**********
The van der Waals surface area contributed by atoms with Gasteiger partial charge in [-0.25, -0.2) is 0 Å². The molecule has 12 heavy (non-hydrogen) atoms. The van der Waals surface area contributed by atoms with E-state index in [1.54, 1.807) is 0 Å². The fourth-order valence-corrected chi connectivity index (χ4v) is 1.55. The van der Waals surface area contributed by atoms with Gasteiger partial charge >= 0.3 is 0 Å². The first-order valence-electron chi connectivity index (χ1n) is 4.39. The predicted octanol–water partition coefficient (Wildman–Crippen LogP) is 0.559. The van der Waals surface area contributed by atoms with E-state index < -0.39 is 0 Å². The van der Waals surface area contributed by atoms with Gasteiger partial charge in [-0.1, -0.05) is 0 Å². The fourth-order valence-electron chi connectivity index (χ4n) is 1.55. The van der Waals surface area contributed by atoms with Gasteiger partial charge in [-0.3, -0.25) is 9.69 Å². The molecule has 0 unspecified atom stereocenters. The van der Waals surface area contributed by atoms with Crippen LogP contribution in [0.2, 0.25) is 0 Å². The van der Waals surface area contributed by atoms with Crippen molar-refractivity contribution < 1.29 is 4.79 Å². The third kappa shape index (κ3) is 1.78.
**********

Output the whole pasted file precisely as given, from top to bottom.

The van der Waals surface area contributed by atoms with Gasteiger partial charge in [-0.25, -0.2) is 0 Å². The molecule has 12 heavy (non-hydrogen) atoms. The van der Waals surface area contributed by atoms with E-state index in [1.54, 1.807) is 0 Å². The fourth-order valence-corrected chi connectivity index (χ4v) is 1.55. The van der Waals surface area contributed by atoms with Gasteiger partial charge >= 0.3 is 0 Å². The first-order valence-electron chi connectivity index (χ1n) is 4.39. The predicted octanol–water partition coefficient (Wildman–Crippen LogP) is 0.559. The van der Waals surface area contributed by atoms with E-state index < -0.39 is 0 Å². The van der Waals surface area contributed by atoms with Gasteiger partial charge in [-0.1, -0.05) is 0 Å². The fourth-order valence-electron chi connectivity index (χ4n) is 1.55. The van der Waals surface area contributed by atoms with Gasteiger partial charge in [-0.3, -0.25) is 9.69 Å². The molecule has 0 unspecified atom stereocenters. The van der Waals surface area contributed by atoms with Crippen LogP contribution in [0.2, 0.25) is 0 Å². The van der Waals surface area contributed by atoms with Crippen molar-refractivity contribution < 1.29 is 4.79 Å². The third kappa shape index (κ3) is 1.78.